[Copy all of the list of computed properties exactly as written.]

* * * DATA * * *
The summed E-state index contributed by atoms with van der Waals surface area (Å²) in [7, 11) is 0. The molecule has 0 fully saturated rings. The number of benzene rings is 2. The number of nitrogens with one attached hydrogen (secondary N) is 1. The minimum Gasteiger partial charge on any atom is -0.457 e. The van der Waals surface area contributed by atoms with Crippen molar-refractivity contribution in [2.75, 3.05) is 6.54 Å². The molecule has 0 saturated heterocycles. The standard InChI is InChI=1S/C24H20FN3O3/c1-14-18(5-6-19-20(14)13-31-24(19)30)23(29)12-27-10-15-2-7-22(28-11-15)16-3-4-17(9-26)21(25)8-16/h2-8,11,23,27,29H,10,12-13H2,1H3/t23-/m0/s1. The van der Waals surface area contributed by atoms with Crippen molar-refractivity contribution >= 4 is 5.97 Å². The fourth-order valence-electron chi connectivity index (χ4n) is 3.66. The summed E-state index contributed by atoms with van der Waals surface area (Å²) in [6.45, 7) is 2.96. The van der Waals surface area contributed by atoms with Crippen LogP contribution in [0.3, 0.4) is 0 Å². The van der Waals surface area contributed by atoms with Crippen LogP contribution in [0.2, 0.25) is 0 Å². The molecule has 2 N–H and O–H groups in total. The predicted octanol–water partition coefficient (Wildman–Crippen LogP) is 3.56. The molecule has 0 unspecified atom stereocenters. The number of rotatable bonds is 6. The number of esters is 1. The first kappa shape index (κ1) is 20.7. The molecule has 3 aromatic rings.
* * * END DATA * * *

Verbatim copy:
The summed E-state index contributed by atoms with van der Waals surface area (Å²) in [7, 11) is 0. The molecule has 0 fully saturated rings. The number of benzene rings is 2. The number of nitrogens with one attached hydrogen (secondary N) is 1. The minimum Gasteiger partial charge on any atom is -0.457 e. The van der Waals surface area contributed by atoms with Crippen molar-refractivity contribution in [2.75, 3.05) is 6.54 Å². The molecule has 0 saturated heterocycles. The standard InChI is InChI=1S/C24H20FN3O3/c1-14-18(5-6-19-20(14)13-31-24(19)30)23(29)12-27-10-15-2-7-22(28-11-15)16-3-4-17(9-26)21(25)8-16/h2-8,11,23,27,29H,10,12-13H2,1H3/t23-/m0/s1. The van der Waals surface area contributed by atoms with Crippen molar-refractivity contribution >= 4 is 5.97 Å². The fourth-order valence-electron chi connectivity index (χ4n) is 3.66. The summed E-state index contributed by atoms with van der Waals surface area (Å²) in [6.45, 7) is 2.96. The van der Waals surface area contributed by atoms with Crippen LogP contribution in [0.3, 0.4) is 0 Å². The van der Waals surface area contributed by atoms with Crippen LogP contribution in [0.2, 0.25) is 0 Å². The molecule has 2 N–H and O–H groups in total. The predicted octanol–water partition coefficient (Wildman–Crippen LogP) is 3.56. The molecule has 0 unspecified atom stereocenters. The number of rotatable bonds is 6. The number of esters is 1. The first kappa shape index (κ1) is 20.7. The molecule has 3 aromatic rings.